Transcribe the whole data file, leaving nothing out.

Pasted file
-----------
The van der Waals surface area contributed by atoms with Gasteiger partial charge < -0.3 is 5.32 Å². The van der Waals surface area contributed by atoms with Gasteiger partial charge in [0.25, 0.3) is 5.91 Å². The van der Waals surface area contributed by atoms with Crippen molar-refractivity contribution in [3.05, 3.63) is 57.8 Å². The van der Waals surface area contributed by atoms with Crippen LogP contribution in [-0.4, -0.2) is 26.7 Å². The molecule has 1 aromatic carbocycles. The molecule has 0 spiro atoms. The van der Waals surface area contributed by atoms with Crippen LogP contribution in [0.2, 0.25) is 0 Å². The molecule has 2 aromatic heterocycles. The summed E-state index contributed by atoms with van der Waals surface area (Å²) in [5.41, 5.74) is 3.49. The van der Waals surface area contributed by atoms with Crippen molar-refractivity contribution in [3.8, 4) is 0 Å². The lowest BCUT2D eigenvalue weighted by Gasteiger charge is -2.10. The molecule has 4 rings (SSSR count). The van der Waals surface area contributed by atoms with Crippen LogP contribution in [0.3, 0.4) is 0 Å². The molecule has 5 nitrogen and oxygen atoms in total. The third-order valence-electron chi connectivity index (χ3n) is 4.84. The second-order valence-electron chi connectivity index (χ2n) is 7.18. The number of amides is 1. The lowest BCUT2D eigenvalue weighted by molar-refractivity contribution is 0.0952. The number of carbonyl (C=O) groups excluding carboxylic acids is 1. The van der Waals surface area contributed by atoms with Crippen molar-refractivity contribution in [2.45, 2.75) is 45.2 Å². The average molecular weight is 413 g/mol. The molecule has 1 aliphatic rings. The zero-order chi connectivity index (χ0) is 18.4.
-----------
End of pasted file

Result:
The van der Waals surface area contributed by atoms with Gasteiger partial charge < -0.3 is 5.32 Å². The van der Waals surface area contributed by atoms with Gasteiger partial charge in [0.25, 0.3) is 5.91 Å². The van der Waals surface area contributed by atoms with Crippen molar-refractivity contribution in [3.05, 3.63) is 57.8 Å². The van der Waals surface area contributed by atoms with Crippen LogP contribution in [-0.4, -0.2) is 26.7 Å². The molecule has 1 aromatic carbocycles. The molecule has 0 spiro atoms. The van der Waals surface area contributed by atoms with Crippen LogP contribution in [0.2, 0.25) is 0 Å². The molecule has 2 aromatic heterocycles. The summed E-state index contributed by atoms with van der Waals surface area (Å²) in [5.41, 5.74) is 3.49. The van der Waals surface area contributed by atoms with Crippen molar-refractivity contribution in [3.8, 4) is 0 Å². The lowest BCUT2D eigenvalue weighted by Gasteiger charge is -2.10. The molecule has 4 rings (SSSR count). The van der Waals surface area contributed by atoms with Crippen LogP contribution in [0.3, 0.4) is 0 Å². The molecule has 5 nitrogen and oxygen atoms in total. The third-order valence-electron chi connectivity index (χ3n) is 4.84. The second-order valence-electron chi connectivity index (χ2n) is 7.18. The number of amides is 1. The lowest BCUT2D eigenvalue weighted by molar-refractivity contribution is 0.0952. The number of carbonyl (C=O) groups excluding carboxylic acids is 1. The van der Waals surface area contributed by atoms with Crippen molar-refractivity contribution in [2.45, 2.75) is 45.2 Å². The average molecular weight is 413 g/mol. The molecule has 1 aliphatic rings. The zero-order chi connectivity index (χ0) is 18.4.